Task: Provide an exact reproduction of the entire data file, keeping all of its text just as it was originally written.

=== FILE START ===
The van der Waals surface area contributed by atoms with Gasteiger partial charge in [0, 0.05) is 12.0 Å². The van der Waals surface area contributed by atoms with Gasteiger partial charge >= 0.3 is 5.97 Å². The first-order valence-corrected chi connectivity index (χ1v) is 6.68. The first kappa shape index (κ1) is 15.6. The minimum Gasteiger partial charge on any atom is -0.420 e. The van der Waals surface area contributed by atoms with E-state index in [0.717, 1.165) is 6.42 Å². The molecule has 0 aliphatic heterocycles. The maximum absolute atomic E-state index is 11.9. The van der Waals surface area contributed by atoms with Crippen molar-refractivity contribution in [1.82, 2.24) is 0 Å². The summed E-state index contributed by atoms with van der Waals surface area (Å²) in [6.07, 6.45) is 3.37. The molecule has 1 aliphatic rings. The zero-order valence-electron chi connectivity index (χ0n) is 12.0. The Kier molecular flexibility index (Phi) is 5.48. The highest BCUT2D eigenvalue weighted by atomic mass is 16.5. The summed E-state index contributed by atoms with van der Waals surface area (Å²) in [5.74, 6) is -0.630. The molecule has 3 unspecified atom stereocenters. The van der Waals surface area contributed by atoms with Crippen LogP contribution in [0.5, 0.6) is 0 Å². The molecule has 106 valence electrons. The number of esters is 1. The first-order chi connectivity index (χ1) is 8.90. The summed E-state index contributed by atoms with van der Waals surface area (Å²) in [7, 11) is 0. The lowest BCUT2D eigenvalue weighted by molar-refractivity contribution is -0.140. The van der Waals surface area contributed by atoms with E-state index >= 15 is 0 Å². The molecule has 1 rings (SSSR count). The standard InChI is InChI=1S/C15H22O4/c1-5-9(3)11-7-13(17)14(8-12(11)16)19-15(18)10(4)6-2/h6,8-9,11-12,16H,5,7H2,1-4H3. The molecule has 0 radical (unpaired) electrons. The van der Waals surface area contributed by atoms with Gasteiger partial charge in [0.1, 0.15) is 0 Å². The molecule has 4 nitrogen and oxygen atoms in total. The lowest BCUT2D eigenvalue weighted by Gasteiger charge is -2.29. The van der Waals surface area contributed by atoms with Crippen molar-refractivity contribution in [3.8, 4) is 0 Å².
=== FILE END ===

The van der Waals surface area contributed by atoms with Gasteiger partial charge in [0, 0.05) is 12.0 Å². The van der Waals surface area contributed by atoms with Gasteiger partial charge >= 0.3 is 5.97 Å². The first-order valence-corrected chi connectivity index (χ1v) is 6.68. The first kappa shape index (κ1) is 15.6. The minimum Gasteiger partial charge on any atom is -0.420 e. The van der Waals surface area contributed by atoms with E-state index in [0.717, 1.165) is 6.42 Å². The molecule has 0 aliphatic heterocycles. The maximum absolute atomic E-state index is 11.9. The van der Waals surface area contributed by atoms with Crippen molar-refractivity contribution in [1.82, 2.24) is 0 Å². The summed E-state index contributed by atoms with van der Waals surface area (Å²) in [6.07, 6.45) is 3.37. The molecule has 1 aliphatic rings. The zero-order valence-electron chi connectivity index (χ0n) is 12.0. The Kier molecular flexibility index (Phi) is 5.48. The highest BCUT2D eigenvalue weighted by atomic mass is 16.5. The summed E-state index contributed by atoms with van der Waals surface area (Å²) in [5.74, 6) is -0.630. The molecule has 3 unspecified atom stereocenters. The van der Waals surface area contributed by atoms with Crippen LogP contribution in [0.5, 0.6) is 0 Å². The molecule has 106 valence electrons. The number of esters is 1. The first-order chi connectivity index (χ1) is 8.90. The summed E-state index contributed by atoms with van der Waals surface area (Å²) in [7, 11) is 0. The lowest BCUT2D eigenvalue weighted by molar-refractivity contribution is -0.140. The van der Waals surface area contributed by atoms with E-state index >= 15 is 0 Å². The molecule has 1 rings (SSSR count). The standard InChI is InChI=1S/C15H22O4/c1-5-9(3)11-7-13(17)14(8-12(11)16)19-15(18)10(4)6-2/h6,8-9,11-12,16H,5,7H2,1-4H3. The molecule has 0 radical (unpaired) electrons. The van der Waals surface area contributed by atoms with Gasteiger partial charge in [0.1, 0.15) is 0 Å². The molecule has 4 nitrogen and oxygen atoms in total. The lowest BCUT2D eigenvalue weighted by Gasteiger charge is -2.29. The van der Waals surface area contributed by atoms with Crippen molar-refractivity contribution in [3.8, 4) is 0 Å².